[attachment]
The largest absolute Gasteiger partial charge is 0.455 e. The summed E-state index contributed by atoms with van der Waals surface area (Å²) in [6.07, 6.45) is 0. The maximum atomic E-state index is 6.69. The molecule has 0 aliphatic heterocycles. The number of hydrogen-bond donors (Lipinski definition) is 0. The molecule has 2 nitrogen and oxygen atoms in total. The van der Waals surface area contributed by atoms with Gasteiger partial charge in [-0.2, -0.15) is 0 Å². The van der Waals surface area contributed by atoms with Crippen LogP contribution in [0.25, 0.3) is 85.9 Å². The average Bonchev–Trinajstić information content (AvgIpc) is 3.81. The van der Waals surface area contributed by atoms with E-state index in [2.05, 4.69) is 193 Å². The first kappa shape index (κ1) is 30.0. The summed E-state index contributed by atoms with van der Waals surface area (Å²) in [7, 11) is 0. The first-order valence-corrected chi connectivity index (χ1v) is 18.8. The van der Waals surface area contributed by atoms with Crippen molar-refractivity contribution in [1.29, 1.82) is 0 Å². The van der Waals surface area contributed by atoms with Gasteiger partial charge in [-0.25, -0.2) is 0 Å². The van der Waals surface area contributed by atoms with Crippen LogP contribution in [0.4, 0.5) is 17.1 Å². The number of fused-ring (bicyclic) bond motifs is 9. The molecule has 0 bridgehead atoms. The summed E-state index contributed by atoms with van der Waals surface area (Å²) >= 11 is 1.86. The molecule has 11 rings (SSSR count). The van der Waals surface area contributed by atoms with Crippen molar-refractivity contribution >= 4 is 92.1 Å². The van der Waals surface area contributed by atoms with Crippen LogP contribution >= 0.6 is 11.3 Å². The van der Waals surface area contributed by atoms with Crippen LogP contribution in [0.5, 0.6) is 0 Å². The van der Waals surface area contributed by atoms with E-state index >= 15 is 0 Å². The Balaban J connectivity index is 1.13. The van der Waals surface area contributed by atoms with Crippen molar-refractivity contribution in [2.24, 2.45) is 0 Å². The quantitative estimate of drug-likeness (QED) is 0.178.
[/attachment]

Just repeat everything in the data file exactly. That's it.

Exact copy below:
The largest absolute Gasteiger partial charge is 0.455 e. The summed E-state index contributed by atoms with van der Waals surface area (Å²) in [6.07, 6.45) is 0. The maximum atomic E-state index is 6.69. The molecule has 0 aliphatic heterocycles. The number of hydrogen-bond donors (Lipinski definition) is 0. The molecule has 2 nitrogen and oxygen atoms in total. The van der Waals surface area contributed by atoms with Gasteiger partial charge in [-0.2, -0.15) is 0 Å². The van der Waals surface area contributed by atoms with Crippen LogP contribution in [0.25, 0.3) is 85.9 Å². The average Bonchev–Trinajstić information content (AvgIpc) is 3.81. The van der Waals surface area contributed by atoms with E-state index in [2.05, 4.69) is 193 Å². The first kappa shape index (κ1) is 30.0. The summed E-state index contributed by atoms with van der Waals surface area (Å²) in [7, 11) is 0. The first-order valence-corrected chi connectivity index (χ1v) is 18.8. The van der Waals surface area contributed by atoms with Crippen molar-refractivity contribution in [1.29, 1.82) is 0 Å². The van der Waals surface area contributed by atoms with Gasteiger partial charge in [-0.25, -0.2) is 0 Å². The van der Waals surface area contributed by atoms with Crippen LogP contribution in [0.4, 0.5) is 17.1 Å². The number of fused-ring (bicyclic) bond motifs is 9. The molecule has 0 bridgehead atoms. The summed E-state index contributed by atoms with van der Waals surface area (Å²) >= 11 is 1.86. The molecule has 11 rings (SSSR count). The van der Waals surface area contributed by atoms with Crippen molar-refractivity contribution >= 4 is 92.1 Å². The van der Waals surface area contributed by atoms with Crippen LogP contribution >= 0.6 is 11.3 Å². The van der Waals surface area contributed by atoms with Crippen LogP contribution in [0.5, 0.6) is 0 Å². The van der Waals surface area contributed by atoms with E-state index >= 15 is 0 Å². The Balaban J connectivity index is 1.13. The van der Waals surface area contributed by atoms with Crippen molar-refractivity contribution in [2.24, 2.45) is 0 Å². The quantitative estimate of drug-likeness (QED) is 0.178.